January 2, 2009 11:04:26 pm
BY THE time the clock struck three on the afternoon of August 18, 2008, Birpur knew it was truly in a sink or swim situation.
Having inundated several parts of Nepal’s Sunsari district, the Kosi unleashed its first assault in India in this small town in Supaul district, where locals had just hours earlier dismissed any fears of a flood. Birpur was covered with 5 to 10 feet of water for over a month. Now, four-and-a-half months later, it still looks ravaged and shorn of the symbols that made it a sub-division town.
Birpur jail was one of the first casualties of the flood. The 30-foot-high wall of the structure buckled under the furious currents of the Kosi, allowing 27 of its 79 prisoners to escape in August. Other prisoners had to be shifted to Supaul jail. Today, the jail bears a deserted look, the grounds overrun with weeds.
The office areas are empty and the rusted iron bars of the cells have no one under lock and key. The jail administration has left the place lock, stock and barrel for Supaul and the state government has no immediate plans to rebuild the prison.
Barely a few metres from the jail is the now-forlorn civil court, another definitive landmark of the sub-division town. The premises are still surrounded by water and the building has developed cracks in its inner walls because of the constant water seepage. The administration has shifted the court to Supaul as well.
The sub-divisional judicial magistrate court (SDJM) building presents a similar picture. It, too, was shifted to Karjain, 22 km from Birpur. The SDJM court now runs from a panchayat building.
Bal Vikas Kendra, a part of the block office and another one of Birpur’s status symbols, has almost lost its foundation due to the flood. The building can collapse any time.
And while the Kosi Project office might have withstood the fury of the flood, the project engineers who worked here have not come back to work in full strength yet. The chief engineer still carries out his orders from the district headquarters of Supaul.
The flood also swept away hundreds of thatched and mud houses in Birpur, which is now home to about 50,000 people and came up mainly as a Kosi colony after the Birpur Barrage was built in 1963.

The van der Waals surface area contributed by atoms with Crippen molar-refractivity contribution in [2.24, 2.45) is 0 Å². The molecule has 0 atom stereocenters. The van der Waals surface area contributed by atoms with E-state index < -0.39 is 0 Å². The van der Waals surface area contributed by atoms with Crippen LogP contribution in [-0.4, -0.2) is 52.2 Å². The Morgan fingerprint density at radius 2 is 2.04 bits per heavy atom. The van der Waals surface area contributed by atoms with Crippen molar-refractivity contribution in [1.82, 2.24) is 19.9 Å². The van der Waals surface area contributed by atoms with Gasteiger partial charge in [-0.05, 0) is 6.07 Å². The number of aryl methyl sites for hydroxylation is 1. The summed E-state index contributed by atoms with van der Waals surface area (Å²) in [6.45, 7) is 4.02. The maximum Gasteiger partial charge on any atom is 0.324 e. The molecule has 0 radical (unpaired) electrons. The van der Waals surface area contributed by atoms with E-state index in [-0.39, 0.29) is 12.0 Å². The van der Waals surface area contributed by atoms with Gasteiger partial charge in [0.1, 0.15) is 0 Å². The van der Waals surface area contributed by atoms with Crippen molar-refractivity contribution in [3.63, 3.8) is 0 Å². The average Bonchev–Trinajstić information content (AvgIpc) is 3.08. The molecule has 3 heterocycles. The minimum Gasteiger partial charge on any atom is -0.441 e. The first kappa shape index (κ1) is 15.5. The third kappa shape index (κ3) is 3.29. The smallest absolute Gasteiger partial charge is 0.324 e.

While there is no trace left of some homes, several pucca houses have also cracked and collapsed.
The Basmatia Tola area of the town suffered the worst fate, losing over two dozen houses. The current was so ferocious that roads were swept away at as many as 16 places in a 2 km area. Bamboo bridges have now taken their place.
Suresh Paswan, a Basmatia Tola resident, said, “We came back here a month after the flood and tried to rebuild our lives, but we still fear the Kosi.” Jamun Bhagat, on the other hand, has left a message for passersby on his deserted house: “Iss makaan ko dekhte jayiye (please do see this house)”. No one has started reconstruction. Everybody is waiting for word from the state Government regarding new homes for the displaced.
Mithilesh Kumar, a local, said, “Everyone looks up to the government. The survey is still on. People are slowly returning here. After all, all is not lost for Birpur”.
That statement would hold true if the Disaster Management Department succeeds in implementing its plan. Disaster Management Additional Commissioner Pratyay Amrit informed, “A Central team is coming for assessment. We will get a clear picture on house construction within a fortnight. The grant of the Central package would mean that each house would be worth Rs 1.5 lakh.”
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